45 San Rafael Marin 17.98 47.1% 4.7% $73,953 $2,645 42.92% 50.82
46 Milpitas Santa Clara 20.53 34.4% 1.2% $95,466 $2,692 33.83% 50.22
47 Napa Napa 17.01 44.0% 5.3% $63,274 $2,167 41.09% 49.94
48 San Leandro Alameda 17.37 44.3% 1.5% $63,055 $1,647 31.34% 49.68
49 Rohnert Park Sonoma 15.64 47.1% 4.3% $56,621 $1,731 36.69% 49.22
50 Morgan Hill Santa Clara 19.80 28.2% 2.2% $95,531 $2,582 32.43% 49.13
51 San Bruno San Mateo 18.82 43.8% 2.6% $78,911 $2,860 43.50% 47.55
52 Danville Contra Costa 21.84 15.8% 2.5% $136,116 $4,015 35.40% 47.53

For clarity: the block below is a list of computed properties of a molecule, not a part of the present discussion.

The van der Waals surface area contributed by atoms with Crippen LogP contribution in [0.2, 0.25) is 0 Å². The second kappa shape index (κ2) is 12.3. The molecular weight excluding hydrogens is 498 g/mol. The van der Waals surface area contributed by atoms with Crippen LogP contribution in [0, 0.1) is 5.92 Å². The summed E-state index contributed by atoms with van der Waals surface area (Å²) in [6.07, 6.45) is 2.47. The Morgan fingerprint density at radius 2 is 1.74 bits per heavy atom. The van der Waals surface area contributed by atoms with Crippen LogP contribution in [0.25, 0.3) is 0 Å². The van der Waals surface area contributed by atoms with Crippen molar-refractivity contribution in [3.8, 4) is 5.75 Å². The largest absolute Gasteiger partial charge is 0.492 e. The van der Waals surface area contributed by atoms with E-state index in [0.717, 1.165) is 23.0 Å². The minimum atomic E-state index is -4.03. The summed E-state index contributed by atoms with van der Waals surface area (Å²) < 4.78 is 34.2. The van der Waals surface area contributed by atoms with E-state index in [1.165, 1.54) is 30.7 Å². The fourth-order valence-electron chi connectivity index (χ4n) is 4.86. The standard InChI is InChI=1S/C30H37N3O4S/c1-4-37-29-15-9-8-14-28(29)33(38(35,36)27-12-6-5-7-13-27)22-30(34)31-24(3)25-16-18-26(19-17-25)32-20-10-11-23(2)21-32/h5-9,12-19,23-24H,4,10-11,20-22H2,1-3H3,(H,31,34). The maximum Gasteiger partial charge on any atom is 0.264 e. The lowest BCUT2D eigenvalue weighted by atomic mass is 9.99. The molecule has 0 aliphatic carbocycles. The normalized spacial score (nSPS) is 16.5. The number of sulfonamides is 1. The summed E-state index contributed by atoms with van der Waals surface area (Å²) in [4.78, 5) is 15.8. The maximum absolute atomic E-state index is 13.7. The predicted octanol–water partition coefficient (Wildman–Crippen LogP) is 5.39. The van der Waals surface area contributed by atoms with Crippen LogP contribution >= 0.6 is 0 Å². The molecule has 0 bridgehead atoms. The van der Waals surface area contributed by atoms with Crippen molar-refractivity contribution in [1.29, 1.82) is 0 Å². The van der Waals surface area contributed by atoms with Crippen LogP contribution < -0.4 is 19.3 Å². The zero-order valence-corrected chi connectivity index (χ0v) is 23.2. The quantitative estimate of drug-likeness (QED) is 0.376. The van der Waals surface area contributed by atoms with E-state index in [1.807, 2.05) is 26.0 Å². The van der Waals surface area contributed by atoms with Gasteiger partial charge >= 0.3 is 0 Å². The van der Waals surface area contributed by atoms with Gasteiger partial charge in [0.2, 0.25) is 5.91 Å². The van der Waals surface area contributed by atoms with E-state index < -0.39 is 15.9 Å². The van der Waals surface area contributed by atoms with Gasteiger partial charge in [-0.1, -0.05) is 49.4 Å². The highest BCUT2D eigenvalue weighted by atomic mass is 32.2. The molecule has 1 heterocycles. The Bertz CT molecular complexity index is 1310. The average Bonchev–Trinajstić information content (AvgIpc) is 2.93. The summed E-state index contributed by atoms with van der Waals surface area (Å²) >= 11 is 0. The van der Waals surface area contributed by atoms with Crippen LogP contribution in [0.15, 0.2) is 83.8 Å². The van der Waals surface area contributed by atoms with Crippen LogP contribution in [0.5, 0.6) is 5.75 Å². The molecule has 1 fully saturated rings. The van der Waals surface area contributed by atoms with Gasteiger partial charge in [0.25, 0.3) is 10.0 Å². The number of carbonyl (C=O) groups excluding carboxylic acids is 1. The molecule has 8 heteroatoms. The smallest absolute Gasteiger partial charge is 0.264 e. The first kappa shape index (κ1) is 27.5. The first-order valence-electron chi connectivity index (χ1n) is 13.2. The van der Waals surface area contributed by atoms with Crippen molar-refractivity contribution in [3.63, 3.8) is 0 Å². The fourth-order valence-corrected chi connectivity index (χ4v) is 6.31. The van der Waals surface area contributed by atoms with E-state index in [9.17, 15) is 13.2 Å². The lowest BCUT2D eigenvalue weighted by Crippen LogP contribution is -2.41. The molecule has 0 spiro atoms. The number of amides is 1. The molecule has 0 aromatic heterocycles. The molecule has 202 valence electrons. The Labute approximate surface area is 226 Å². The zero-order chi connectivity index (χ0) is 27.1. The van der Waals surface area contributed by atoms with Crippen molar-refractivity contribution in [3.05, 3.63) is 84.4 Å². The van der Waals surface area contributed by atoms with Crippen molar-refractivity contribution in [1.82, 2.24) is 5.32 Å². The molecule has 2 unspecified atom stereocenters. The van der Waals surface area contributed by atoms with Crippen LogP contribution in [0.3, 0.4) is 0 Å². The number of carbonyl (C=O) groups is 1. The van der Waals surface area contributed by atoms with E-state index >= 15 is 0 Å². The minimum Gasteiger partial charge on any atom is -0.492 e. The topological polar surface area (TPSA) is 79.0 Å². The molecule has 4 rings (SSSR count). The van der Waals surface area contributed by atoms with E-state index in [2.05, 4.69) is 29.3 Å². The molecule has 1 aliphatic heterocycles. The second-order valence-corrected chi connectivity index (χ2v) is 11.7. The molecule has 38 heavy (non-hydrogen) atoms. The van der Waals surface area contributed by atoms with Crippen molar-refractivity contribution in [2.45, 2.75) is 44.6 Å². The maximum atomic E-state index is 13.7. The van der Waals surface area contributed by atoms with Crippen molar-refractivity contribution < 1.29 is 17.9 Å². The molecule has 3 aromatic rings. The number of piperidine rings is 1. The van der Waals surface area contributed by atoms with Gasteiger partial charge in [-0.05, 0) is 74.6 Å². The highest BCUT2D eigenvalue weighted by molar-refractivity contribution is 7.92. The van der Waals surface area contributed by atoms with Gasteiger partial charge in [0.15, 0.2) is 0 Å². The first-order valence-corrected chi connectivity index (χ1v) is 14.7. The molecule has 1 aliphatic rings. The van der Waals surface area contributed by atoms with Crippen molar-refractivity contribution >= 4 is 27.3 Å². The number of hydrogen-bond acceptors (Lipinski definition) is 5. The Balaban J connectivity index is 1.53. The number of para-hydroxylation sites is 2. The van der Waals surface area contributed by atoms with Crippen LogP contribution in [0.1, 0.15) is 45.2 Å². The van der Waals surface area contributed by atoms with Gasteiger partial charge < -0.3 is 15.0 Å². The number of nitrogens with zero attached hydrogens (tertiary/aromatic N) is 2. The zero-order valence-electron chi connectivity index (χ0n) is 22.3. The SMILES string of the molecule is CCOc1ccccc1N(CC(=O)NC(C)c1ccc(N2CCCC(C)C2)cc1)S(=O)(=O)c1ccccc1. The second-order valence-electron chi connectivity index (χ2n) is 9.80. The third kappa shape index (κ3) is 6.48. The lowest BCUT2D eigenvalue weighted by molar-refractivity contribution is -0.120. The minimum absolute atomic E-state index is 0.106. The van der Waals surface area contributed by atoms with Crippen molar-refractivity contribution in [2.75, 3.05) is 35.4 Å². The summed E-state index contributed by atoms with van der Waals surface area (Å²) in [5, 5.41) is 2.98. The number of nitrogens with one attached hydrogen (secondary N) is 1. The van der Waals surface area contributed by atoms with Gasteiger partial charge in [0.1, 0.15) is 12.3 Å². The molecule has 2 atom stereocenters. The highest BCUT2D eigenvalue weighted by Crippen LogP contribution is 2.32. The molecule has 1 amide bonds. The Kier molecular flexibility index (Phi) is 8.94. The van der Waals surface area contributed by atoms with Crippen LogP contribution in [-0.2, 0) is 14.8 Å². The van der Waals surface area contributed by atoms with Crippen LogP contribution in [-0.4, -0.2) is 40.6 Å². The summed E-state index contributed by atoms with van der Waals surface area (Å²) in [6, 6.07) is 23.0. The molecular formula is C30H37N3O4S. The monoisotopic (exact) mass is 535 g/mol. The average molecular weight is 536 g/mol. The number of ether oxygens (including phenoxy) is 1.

53 Daly City San Mateo 18.20 43.3% 3.0% $74,436 $2,725 43.93% 46.67
54 Pittsburg Contra Costa 13.71 43.8% 4.1% $58,866 $1,631 33.26% 46.11
55 East Palo Alto San Mateo 14.45 62.2% 4.5% $50,142 $2,059 49.27% 45.98
56 Pacifica San Mateo 18.75 31.8% 1.2% $94,707 $2,728 34.56% 45.75
57 Brentwood Contra Costa 16.71 24.3% 3.2% $91,475 $2,208 28.97% 45.66
58 Windsor Sonoma 17.61 23.6% 6.3% $81,098 $2,800 41.43% 45.51
59 South San Francisco San Mateo 18.53 40.4% 2.2% $76,785 $2,911 45.49% 44.19
60 Hercules Contra Costa 16.22 20.9% 2.7% $96,750 $2,267 28.11% 43.27
61 San Pablo Contra Costa 13.42 55.3% 5.0% $44,983 $1,865 49.74% 42.35
62 Novato Marin 16.53 32.1% 3.3% $77,702 $2,632 40.64% 42.07
63 Suisun City Solano 13.75 34.0% 1.8% $70,311 $1,682 28.70% 41.53
64 Oakley Contra Costa 14.69 25.7% 2.1% $77,043 $1,823 28.39% 41.05
65 Mountain View Santa Clara 23.26 52.6% 0.0% $40,521 $2,979 88.21% 31.06

 

Silicon Valley image via iStock.